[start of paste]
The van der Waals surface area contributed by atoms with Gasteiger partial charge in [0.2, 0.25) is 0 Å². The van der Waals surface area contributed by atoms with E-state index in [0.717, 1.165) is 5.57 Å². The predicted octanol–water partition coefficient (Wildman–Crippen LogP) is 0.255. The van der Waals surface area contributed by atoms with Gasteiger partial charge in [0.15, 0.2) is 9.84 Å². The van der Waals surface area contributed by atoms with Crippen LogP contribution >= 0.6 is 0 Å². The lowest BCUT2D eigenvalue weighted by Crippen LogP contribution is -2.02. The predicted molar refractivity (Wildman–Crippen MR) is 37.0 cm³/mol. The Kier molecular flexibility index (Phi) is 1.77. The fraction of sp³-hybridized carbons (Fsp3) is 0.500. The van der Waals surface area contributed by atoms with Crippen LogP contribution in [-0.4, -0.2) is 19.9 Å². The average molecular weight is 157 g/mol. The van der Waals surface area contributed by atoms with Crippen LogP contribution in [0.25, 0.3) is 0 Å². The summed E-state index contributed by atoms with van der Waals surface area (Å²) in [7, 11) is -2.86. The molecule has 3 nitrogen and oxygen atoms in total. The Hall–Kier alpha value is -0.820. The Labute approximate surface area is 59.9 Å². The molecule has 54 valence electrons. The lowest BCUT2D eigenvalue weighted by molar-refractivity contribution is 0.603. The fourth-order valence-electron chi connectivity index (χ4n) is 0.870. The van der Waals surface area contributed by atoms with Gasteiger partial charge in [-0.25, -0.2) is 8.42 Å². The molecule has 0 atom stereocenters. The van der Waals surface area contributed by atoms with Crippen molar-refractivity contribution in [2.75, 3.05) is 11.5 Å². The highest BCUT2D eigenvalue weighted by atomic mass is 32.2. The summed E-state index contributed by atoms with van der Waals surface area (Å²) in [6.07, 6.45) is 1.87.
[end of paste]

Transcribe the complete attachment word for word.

The van der Waals surface area contributed by atoms with Gasteiger partial charge in [0.2, 0.25) is 0 Å². The van der Waals surface area contributed by atoms with E-state index in [0.717, 1.165) is 5.57 Å². The predicted octanol–water partition coefficient (Wildman–Crippen LogP) is 0.255. The van der Waals surface area contributed by atoms with Gasteiger partial charge in [0.15, 0.2) is 9.84 Å². The van der Waals surface area contributed by atoms with Crippen LogP contribution >= 0.6 is 0 Å². The lowest BCUT2D eigenvalue weighted by Crippen LogP contribution is -2.02. The predicted molar refractivity (Wildman–Crippen MR) is 37.0 cm³/mol. The Kier molecular flexibility index (Phi) is 1.77. The fraction of sp³-hybridized carbons (Fsp3) is 0.500. The van der Waals surface area contributed by atoms with Crippen LogP contribution in [-0.4, -0.2) is 19.9 Å². The average molecular weight is 157 g/mol. The van der Waals surface area contributed by atoms with Crippen LogP contribution in [0.25, 0.3) is 0 Å². The summed E-state index contributed by atoms with van der Waals surface area (Å²) in [7, 11) is -2.86. The molecule has 3 nitrogen and oxygen atoms in total. The Hall–Kier alpha value is -0.820. The Labute approximate surface area is 59.9 Å². The molecule has 54 valence electrons. The lowest BCUT2D eigenvalue weighted by molar-refractivity contribution is 0.603. The fourth-order valence-electron chi connectivity index (χ4n) is 0.870. The van der Waals surface area contributed by atoms with Gasteiger partial charge in [-0.25, -0.2) is 8.42 Å². The molecule has 0 atom stereocenters. The van der Waals surface area contributed by atoms with Crippen molar-refractivity contribution in [2.75, 3.05) is 11.5 Å². The highest BCUT2D eigenvalue weighted by atomic mass is 32.2. The summed E-state index contributed by atoms with van der Waals surface area (Å²) in [6.07, 6.45) is 1.87.